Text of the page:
Time. Driving past this place...I wondered. Hoarder house? Hardly, we discovered.
A garden buddy and I stopped and parked to have a look. It was a big surprise--a glance when driving by is nothing like walking and looking and looking...
It was a marvel of mostly California native plants.
An urbanite (recycled concrete) driveway...
A peek at the back garden looked even more intriguing. As we admired the array of Ceanothus, native Salvias, Agaves, cacti, a family member emerged and we chatted. He kindly invited us to have a look at the back garden, too.
We walked past Salvia apiana...
Manzanita, Parkinsonia, Calliandra californica, Agave shawii...
The back garden was just as amazing. The home has been in the family for 60 years. It's not a plant-shoppers garden. It's a slow, casual collection built at a leisurely pace over decades. Plants allowed to just grow, and grow...
...and grow. A dragon fruit plant growing all the way up a huge, healthy pine.
A special spot for loved plants.
Passionvine to feed butterflies
Appearances are deceiving. The front garden was purposefully wild, not neglected. It was refuge for songbirds. The house was carefully maintained. Someone was there cleaning pine needles off the roof.
Move that 500 lb Cereus a little to the left, please!
The garden was perfumed with Stephanotis
After our visit to the back garden, we returned to the front.
Places to sit under the Parkinsonias. An urbanite wall sprouting succulents
A chair welded together from pieces of scrap metal, decades ago.
There were weeds here and there. It didn't matter. This garden is a place for relaxation, not for obsession, nor for compulsive purchasing. There is no rushing in this garden.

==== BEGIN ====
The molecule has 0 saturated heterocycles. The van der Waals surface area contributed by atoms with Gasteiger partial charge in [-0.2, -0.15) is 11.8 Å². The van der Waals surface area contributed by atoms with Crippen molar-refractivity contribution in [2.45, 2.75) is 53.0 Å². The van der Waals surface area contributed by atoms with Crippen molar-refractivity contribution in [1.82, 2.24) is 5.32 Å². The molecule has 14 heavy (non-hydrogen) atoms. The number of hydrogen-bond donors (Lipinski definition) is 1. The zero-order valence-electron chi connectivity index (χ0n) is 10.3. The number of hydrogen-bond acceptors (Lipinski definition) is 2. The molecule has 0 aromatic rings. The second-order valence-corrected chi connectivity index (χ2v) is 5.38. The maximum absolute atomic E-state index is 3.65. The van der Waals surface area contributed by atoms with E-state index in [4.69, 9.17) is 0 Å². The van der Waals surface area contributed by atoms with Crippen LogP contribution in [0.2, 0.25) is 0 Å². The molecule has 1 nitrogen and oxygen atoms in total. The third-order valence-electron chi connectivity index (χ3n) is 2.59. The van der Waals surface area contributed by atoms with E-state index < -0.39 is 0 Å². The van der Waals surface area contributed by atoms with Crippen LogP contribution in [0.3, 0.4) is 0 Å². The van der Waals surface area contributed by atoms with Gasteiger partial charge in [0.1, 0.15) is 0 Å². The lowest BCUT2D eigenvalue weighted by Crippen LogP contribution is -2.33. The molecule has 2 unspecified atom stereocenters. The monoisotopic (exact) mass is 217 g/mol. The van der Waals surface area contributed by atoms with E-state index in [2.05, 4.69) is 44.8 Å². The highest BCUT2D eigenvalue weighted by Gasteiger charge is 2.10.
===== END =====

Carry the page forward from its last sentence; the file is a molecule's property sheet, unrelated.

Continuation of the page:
Even the Agaves are in no hurry to bloom.
You can't know what is there, sometimes, if you rush.
Patience. The next lawnless gem of a garden is one I've been watching for years. It has slowly become perfect. Plants have been moved. Trees have been planted only to be replaced. The lawn is long gone. The house as we discovered, is one hundred and one years old. It started existence in a sea of orange groves. Now it's a corner lot at the intersection of two somewhat busy residential streets.
We parked around the corner and approached from the south side. A a group of Agonis trees, fairly new. They've been pruned and shaped to a strong, healthy structure. Rosemary and Ceanothus nearby.
Past the Agonis, a corner of the house comes into view. Crassula ovata, agaves, a new Bougainvillea for the trellis. Marvlous old Craftsman house.
A group of Cypress for the corner
Past the Cypress, two more Agonis, and a view of the river-rock porch. At the base of the river-rock, foxtail ferns (Asparagus denisflorus 'Myers').
Simple, elegant. Uncrowded.
My garden-buddy was brave enough to knock on the door and meet the owner/gardener, who did the entire garden singlehandedly over many years, moving, changing, refining. The only help was with the trees, too large for one person to move. Well done!
Style. The last garden was right around the corner from the second. Not a homeowner's personal achievement, this one was likely done by a professional, but--it's striking, and certainly xeric.
A new garden installed around an existing olive tree.
Remember dry stream beds? It was a standard feature of lawnless gardens for a while. Sometimes they are actually necessary for drainage. Sometimes it seemed they were a way of reducing the need for expensive plants by filling in some space with stone. Not used as often these days.
Love the red door, and the olive tree. The reason for the scraggly grass? It might be that UC Verde buffalo grass stuff. Is it necessary? It looks okay. A remnant homage to lawn once there.
The plants looked happy and healthy.
The small squares of concrete seem proportionally too small, and random. Big concrete rectangles (echoing the windows in the front door), non-meandering, a better idea?
Pretty well done. It lacks the personal magic of the first two, and what a difference in terms of the cultural shift of "home". Time: a family garden that becomes a history of decades. Patience: a garden that is carefully and lovingly crafted and recrafted over years. Style: a landscape that is purchased and installed based on good taste, current style, and money. What has become of our everyday California lives, from the 1950's to now?